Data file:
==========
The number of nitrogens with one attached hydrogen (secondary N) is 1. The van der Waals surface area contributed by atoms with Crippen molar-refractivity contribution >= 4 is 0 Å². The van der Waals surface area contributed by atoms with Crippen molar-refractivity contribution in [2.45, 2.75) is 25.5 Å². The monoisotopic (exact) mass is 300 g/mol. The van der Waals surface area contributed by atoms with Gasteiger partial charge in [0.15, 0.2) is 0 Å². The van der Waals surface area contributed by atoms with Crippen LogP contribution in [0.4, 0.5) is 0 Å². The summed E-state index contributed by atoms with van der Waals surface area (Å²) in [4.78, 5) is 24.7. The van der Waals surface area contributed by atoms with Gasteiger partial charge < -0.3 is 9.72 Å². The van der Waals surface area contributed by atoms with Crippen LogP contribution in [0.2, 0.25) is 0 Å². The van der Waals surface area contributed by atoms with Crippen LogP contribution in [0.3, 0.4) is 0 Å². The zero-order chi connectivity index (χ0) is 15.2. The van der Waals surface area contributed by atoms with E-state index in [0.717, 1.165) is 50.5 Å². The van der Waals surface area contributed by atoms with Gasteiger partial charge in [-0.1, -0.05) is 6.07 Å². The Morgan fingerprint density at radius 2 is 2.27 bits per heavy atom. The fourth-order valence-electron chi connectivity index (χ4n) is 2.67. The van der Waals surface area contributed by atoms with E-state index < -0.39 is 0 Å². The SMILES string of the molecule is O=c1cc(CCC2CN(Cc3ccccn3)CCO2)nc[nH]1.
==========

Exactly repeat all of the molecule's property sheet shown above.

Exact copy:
The number of nitrogens with one attached hydrogen (secondary N) is 1. The van der Waals surface area contributed by atoms with Crippen molar-refractivity contribution >= 4 is 0 Å². The van der Waals surface area contributed by atoms with Crippen molar-refractivity contribution in [2.45, 2.75) is 25.5 Å². The monoisotopic (exact) mass is 300 g/mol. The van der Waals surface area contributed by atoms with Gasteiger partial charge in [0.15, 0.2) is 0 Å². The van der Waals surface area contributed by atoms with Crippen LogP contribution in [0.4, 0.5) is 0 Å². The summed E-state index contributed by atoms with van der Waals surface area (Å²) in [4.78, 5) is 24.7. The van der Waals surface area contributed by atoms with Gasteiger partial charge < -0.3 is 9.72 Å². The van der Waals surface area contributed by atoms with Crippen LogP contribution in [0.2, 0.25) is 0 Å². The van der Waals surface area contributed by atoms with Crippen LogP contribution in [0.3, 0.4) is 0 Å². The zero-order chi connectivity index (χ0) is 15.2. The van der Waals surface area contributed by atoms with E-state index in [0.717, 1.165) is 50.5 Å². The van der Waals surface area contributed by atoms with Gasteiger partial charge in [-0.1, -0.05) is 6.07 Å². The Morgan fingerprint density at radius 2 is 2.27 bits per heavy atom. The fourth-order valence-electron chi connectivity index (χ4n) is 2.67. The van der Waals surface area contributed by atoms with E-state index < -0.39 is 0 Å². The SMILES string of the molecule is O=c1cc(CCC2CN(Cc3ccccn3)CCO2)nc[nH]1.